REVERSE MODELING OF CULTURAL HERITAGE: PIPELINE AND BOTTLENECKS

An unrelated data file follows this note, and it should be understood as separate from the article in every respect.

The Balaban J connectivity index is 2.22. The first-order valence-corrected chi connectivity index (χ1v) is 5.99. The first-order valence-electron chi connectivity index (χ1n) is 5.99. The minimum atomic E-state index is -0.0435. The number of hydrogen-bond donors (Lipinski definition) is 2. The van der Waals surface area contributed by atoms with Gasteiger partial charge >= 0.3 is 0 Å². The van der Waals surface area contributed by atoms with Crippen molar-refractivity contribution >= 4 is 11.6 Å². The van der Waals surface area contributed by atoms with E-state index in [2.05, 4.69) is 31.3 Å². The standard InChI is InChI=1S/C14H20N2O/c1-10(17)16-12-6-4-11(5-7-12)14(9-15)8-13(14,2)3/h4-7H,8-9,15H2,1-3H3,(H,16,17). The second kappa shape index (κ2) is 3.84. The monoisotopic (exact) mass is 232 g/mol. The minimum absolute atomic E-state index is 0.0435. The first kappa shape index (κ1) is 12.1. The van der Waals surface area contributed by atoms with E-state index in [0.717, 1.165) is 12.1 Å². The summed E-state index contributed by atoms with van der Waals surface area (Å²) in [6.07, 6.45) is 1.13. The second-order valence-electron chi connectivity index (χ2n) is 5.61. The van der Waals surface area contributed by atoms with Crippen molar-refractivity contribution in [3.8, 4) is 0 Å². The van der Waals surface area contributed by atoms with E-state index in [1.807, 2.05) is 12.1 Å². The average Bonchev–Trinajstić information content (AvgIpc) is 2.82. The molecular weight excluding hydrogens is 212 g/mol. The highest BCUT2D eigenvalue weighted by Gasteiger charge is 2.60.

The present work is suggested as a contribution to the debate on Reverse Modeling (RM) topic in the Cultural Heritage field. It wants to test the methodology, the limits and the bottlenecks of the RM pipeline in the architectural field, with particular attention to the geometric shapes reading and interpretation. The mathematical reconstruction of architectural models represents an overlaid result of anthropic and natural transformations framed inside a complex process of shape simplification and surface generation. This pipeline must be supported by a careful Heritage reading by means of architecture rules, both preserving the actual shape and the original intent of the building designer. The integration of these last two aspects make the process of RM applied to CH extremely complex. It involves a cognitive activity aimed at choosing on the one hand the best 3D survey technique to obtain reliable 3D data, on the other hand reaching a suitable architectural knowledge for achieving a plausible modeling result. The research presented describes a RM process applied to an ecclesiastical architecture, highlighting some key passages: an integrated survey approach to extract geometrical information, data analysis and generation of a mathematical 3D model, reliable from both a formal and cultural point of view.